Profile for Chirpy Les > Reviews

Personal Profile

Content by Chirpy Les
Top Reviewer Ranking: 2,961,068
Helpful Votes: 10

Learn more about Your Profile.

Reviews Written by
Chirpy Les

Show:  
Page: 1
pixel
Tea with Mr Newton: 100, 000 Miles - The Longest 'protest March' in History (Desert Island Athletics Histories)
Tea with Mr Newton: 100, 000 Miles - The Longest 'protest March' in History (Desert Island Athletics Histories)
by Rob Hadgraft
Edition: Paperback

2 of 2 people found the following review helpful
4.0 out of 5 stars A long way home, 7 July 2011
Let's be honest. Pre-war ultra-marathons weren't exactly a mass market competitive sport, and Rob Hadgraft may never outsell Rowling on this one.

But Arthur Newton is an intriguing character whose most famous legacy is the hugely successful Comrades Marathon between Durban and Pietermaritzburg. Anyone over the age of 38 can take heart from knowing that that's the age that Newton took up running. And boy, did he run - 25 miles a day in 1923 - the father of the long, slow distance, and awesomely fit into his late middle age.

Often a solitary runner, at first very shy and through his life always formal and reserved, a lifelong batchelor, there is something unknowable about Arthur Newton. What did go through his mind as he put in those vast distances and learnt how to suffer on the dusty roads?

Newton's original cause for running was a land dispute over native resettlement, and Hadgraft has a hard job to translate the cultural prejudices of pre-war South Africa for a modern audience. The reader may want to stick to the running - but the biographer does rightly leave you niggled that Newton's attitudes never changed with the times.

And so perhaps the most uplifting part is in Newton's advancing years. Happy to coach others to break his own records, delighted to see his sport thrive, a man of immense encouragement and hospitality. There's a vision for the well-lived sporting life.


How to Run: From Fun Runs to Marathons and Everything in Between: All You Need to Know About Fun Runs, Marathons and Everything in Between
How to Run: From Fun Runs to Marathons and Everything in Between: All You Need to Know About Fun Runs, Marathons and Everything in Between
by Paula Radcliffe
Edition: Mass Market Paperback
Price: £11.24

4 of 5 people found the following review helpful
4.0 out of 5 stars To your marks ..., 7 July 2011
Perfect for someone training (say) for their first 10km race, stepping up to their first half marathon, or wanting to take a minute off their parkrun time. You should give it to your friend who has just got a place in the London Marathon. It is very clear, attractive, accessible and thorough. Excellent advice and some clear training tips and plans.

Just three thoughts:

1. We're a long way from Alf Tupper, grinding out grim miles on some northern moorland in the rain. This is the world of core stability, gym balls, sunshine in the Pyrenees, and a warm track in Lanzarote. The book does make it look appealing.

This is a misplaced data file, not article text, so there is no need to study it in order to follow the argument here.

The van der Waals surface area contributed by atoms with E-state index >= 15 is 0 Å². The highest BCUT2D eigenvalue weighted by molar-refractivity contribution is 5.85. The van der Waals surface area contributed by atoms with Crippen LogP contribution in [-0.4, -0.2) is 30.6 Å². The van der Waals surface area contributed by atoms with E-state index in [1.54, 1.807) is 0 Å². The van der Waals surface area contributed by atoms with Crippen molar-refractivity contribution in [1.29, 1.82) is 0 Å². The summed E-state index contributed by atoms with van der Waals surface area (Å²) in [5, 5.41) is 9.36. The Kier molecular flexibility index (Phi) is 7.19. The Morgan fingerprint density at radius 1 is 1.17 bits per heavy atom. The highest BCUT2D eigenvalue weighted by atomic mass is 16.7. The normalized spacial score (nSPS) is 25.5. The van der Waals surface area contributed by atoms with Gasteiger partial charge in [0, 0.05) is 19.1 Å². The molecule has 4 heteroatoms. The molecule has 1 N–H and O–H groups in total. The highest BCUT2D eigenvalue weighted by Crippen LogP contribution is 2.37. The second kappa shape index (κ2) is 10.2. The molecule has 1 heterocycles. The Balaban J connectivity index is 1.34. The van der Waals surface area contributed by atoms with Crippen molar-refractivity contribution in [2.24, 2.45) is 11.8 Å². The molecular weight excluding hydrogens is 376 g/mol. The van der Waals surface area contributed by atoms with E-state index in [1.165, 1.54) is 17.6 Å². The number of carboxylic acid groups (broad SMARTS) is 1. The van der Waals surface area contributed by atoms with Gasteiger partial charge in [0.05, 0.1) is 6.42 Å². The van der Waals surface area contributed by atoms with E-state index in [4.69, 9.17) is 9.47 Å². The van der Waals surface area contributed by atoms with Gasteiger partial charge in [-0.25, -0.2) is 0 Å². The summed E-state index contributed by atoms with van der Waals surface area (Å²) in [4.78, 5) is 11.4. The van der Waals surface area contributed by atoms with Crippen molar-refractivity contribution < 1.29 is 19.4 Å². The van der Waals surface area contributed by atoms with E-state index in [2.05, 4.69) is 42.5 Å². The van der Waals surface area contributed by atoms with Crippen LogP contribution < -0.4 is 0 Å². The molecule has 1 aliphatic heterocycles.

2. She is a stretchaholic. Paula Radcliffe honestly does do more stretching than running (almost). She is immensely fast, so the rest of us would do well to listen.

3. But a whole page on what to look for in a pair of running socks? Really?!


Mission Explore Camping
Mission Explore Camping
by Geography Collective
Edition: Paperback
Price: £4.99

2 of 2 people found the following review helpful
5.0 out of 5 stars Quirky spectacles on the world, 7 July 2011
Another nice little book in the series. Weird and wonderful mini-adventures, amusing little cartoons, and fifty little challenges to try. Camping yes, but most of them don't even need a tent, and you can do them in your park or garden.

Ages 4 to 10, everyone enjoyed Bug hotel (with a visitors' book) and Ice melt (how long can you keep your ice cube alive). Surely no-one will do all fifty, but everyone will find one or two to enjoy.

It isn't just froth. There is a philosophy behind Mission Explore, and it is to do with looking again at the local environment, taking time to notice and learn from little parts of the world, and having fun outdoors.

We're a long way from Marcel Proust, but it was Proust who said that we shouldn't see new landscapes, but see landscapes anew. Mission Explore would probably agree.


From Last to First: A long-distance runner's journey from failure to success
From Last to First: A long-distance runner's journey from failure to success
by Charlie Spedding
Edition: Hardcover

2 of 3 people found the following review helpful
5.0 out of 5 stars Fast runner, dry humour, 7 July 2011
Only a couple of comments to add.

1. Great title, but just to dampen it down very slightly, Charlie Spedding wasn't last for long! He does in all honesty have to delve quite deep into his pre-teen schooldays to find that phase of his stellar athletic career ...

2. It is very nicely written, with a lightness of touch and some lovely dry asides:

On an operation that nearly killed him:
He told me that he had never lost a patient, but for a moment he thought he was going to lose me. I found that all the medical staff preferred to talking about misplacing me, rather than say 'you nearly died.'

On abuse when he was out training:
I would often have cars tooting their horns at me, or pedestrians shouting little gems of wit and repartee along the lines of 'Get your knees up!' or 'Have you missed the bus?' Depending on my mood I would either ignore them, or simply indicate that I had two miles left to run.

A very enjoyable read. Should inspire anyone to string together 26.2 sub-five minute miles. Or at least, try.


Page: 1